The Shelby County Reporter-Democrat Thursday, November 11, 1954
WAR MEMORIAL DEDICATED BY LEGION NOV. 7.  A 11 foot high marker, the Shelby County Legion Memorial to its dead of three wars was dedicated at 3:00pm Sunday afternoon in Columbiana on the courthouse grounds, with Conrad M. Fowler, of the Columbiana Legion Post in charge of the ceremonial presentations. The marker contains the names of 31 Shelby Countians who lost their lives in World War I; 72 in World War II [2 more were added later; H.W. Beane and Edgar Connell, making it a total now of 74]; and 13 in the Korean War [Error; there are only 12 names, no removed name appears on monument]. [Later, 11 names were added on the back-side of the monument for the Vietnam War, 1964-1975.] The memorial program was sponsored by the seven American Legion Posts of Shelby County. Preceding presentation of distinguished guests by Mr. Fowler, the invocation was spoken by the Rev. Hollis Hendon of the Baptist Church. The flag raising ceremony was put on by the Color Guard of the Talladega Post. The Drum and Bugle Corps of the Gen. Gorgas Legion Post in Birmingham presented several musical selections after which C.C. Horton, director of Alabama Department of Veterans Affairs from Montgomery, made the dedicatory address and unveiled the monument. The closing prayer was spoken by the Rev. F.P. Richey, pastor of the Methodist Church. Over 1000 people witnessed the impressive ceremony.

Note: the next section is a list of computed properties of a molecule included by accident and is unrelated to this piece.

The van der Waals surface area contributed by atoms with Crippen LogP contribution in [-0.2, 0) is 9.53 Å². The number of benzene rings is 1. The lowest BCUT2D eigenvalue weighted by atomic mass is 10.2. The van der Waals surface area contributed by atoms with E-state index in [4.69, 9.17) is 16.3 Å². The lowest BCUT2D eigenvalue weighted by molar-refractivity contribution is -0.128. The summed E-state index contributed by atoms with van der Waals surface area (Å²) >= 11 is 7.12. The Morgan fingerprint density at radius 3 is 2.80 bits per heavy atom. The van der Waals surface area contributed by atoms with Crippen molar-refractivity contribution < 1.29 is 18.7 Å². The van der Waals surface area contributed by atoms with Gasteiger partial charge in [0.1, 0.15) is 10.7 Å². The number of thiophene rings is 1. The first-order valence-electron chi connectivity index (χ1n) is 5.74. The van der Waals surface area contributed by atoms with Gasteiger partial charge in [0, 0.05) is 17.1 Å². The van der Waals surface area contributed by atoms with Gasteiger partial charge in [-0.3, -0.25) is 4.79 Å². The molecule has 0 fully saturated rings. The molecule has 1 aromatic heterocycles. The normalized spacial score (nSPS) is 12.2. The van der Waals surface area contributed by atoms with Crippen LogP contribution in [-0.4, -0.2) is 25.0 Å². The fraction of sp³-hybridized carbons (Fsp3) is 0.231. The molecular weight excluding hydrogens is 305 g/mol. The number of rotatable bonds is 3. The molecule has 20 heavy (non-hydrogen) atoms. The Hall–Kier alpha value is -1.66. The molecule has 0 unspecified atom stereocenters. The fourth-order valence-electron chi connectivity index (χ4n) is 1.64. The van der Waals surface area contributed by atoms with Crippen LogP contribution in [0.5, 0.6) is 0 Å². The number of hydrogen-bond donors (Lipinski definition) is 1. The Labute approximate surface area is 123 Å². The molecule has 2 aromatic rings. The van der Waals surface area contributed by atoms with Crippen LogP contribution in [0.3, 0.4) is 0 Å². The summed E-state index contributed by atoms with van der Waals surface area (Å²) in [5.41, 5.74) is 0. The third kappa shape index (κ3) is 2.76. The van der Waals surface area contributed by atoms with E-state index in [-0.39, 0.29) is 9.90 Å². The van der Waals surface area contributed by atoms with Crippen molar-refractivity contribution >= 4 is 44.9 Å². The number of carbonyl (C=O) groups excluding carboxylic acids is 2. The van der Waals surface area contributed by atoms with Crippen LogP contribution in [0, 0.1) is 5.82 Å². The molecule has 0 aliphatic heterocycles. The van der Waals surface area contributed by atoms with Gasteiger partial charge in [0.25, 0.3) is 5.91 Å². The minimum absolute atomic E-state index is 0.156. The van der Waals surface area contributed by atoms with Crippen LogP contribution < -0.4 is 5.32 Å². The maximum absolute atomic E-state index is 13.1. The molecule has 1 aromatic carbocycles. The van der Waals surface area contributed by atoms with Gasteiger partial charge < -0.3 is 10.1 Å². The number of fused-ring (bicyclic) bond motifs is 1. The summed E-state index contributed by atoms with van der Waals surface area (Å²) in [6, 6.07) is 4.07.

The Shelby County Reporter, Thursday, September 10, 1936
Miss Mary Alice Boyd Dies In Montevallo. By John Orr. The people of Montevallo were deeply grieved, as were friends all over the state, to hear of the death of Miss Mary Alice Boyd, a professor of education at Alabama College and principal of the grammar school. Tributes were paid her by many prominent people of Montevallo, among them Dr. Harman and Dr. Givhan. A child who is now in the High School was heard to murmur upon hearing of her death, "I can hardly believe it. She was one of the most kindly and understanding teachers I ever had." Mention must be made at this time of one of Miss Boyd's chief enjoyments in recent years that is her devoted cat, Cyrus. Cyrus is a beautiful white cat. It is said this cat is going around in a daze and seems to sense that something is wrong. Mrs. Charlotte Peterson will be the acting principal for the coming year.

Shelby County Reporter, June 11, 1931